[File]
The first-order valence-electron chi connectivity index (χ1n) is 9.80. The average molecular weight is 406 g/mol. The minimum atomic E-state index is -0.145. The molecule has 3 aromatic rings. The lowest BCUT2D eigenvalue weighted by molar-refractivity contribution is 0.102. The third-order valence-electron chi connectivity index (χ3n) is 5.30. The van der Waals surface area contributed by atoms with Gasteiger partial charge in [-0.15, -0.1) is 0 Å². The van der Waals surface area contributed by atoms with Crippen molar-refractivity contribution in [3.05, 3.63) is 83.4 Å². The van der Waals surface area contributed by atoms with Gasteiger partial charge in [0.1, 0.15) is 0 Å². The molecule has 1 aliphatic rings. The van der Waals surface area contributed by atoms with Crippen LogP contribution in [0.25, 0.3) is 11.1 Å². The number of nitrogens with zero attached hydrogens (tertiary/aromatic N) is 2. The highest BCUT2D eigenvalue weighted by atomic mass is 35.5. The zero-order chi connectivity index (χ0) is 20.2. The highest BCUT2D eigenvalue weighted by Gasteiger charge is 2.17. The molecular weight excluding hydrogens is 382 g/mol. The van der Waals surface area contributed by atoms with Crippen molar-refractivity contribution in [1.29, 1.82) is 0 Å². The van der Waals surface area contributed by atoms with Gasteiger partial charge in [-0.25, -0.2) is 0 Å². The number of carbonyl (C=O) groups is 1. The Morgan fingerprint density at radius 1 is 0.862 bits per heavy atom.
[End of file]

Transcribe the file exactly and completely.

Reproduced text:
The first-order valence-electron chi connectivity index (χ1n) is 9.80. The average molecular weight is 406 g/mol. The minimum atomic E-state index is -0.145. The molecule has 3 aromatic rings. The lowest BCUT2D eigenvalue weighted by molar-refractivity contribution is 0.102. The third-order valence-electron chi connectivity index (χ3n) is 5.30. The van der Waals surface area contributed by atoms with Gasteiger partial charge in [-0.15, -0.1) is 0 Å². The van der Waals surface area contributed by atoms with Crippen molar-refractivity contribution in [3.05, 3.63) is 83.4 Å². The van der Waals surface area contributed by atoms with Gasteiger partial charge in [0.1, 0.15) is 0 Å². The molecule has 1 aliphatic rings. The van der Waals surface area contributed by atoms with Crippen LogP contribution in [0.25, 0.3) is 11.1 Å². The number of nitrogens with zero attached hydrogens (tertiary/aromatic N) is 2. The highest BCUT2D eigenvalue weighted by atomic mass is 35.5. The zero-order chi connectivity index (χ0) is 20.2. The highest BCUT2D eigenvalue weighted by Gasteiger charge is 2.17. The molecular weight excluding hydrogens is 382 g/mol. The van der Waals surface area contributed by atoms with Crippen molar-refractivity contribution in [1.29, 1.82) is 0 Å². The van der Waals surface area contributed by atoms with Gasteiger partial charge in [-0.25, -0.2) is 0 Å². The number of carbonyl (C=O) groups is 1. The Morgan fingerprint density at radius 1 is 0.862 bits per heavy atom.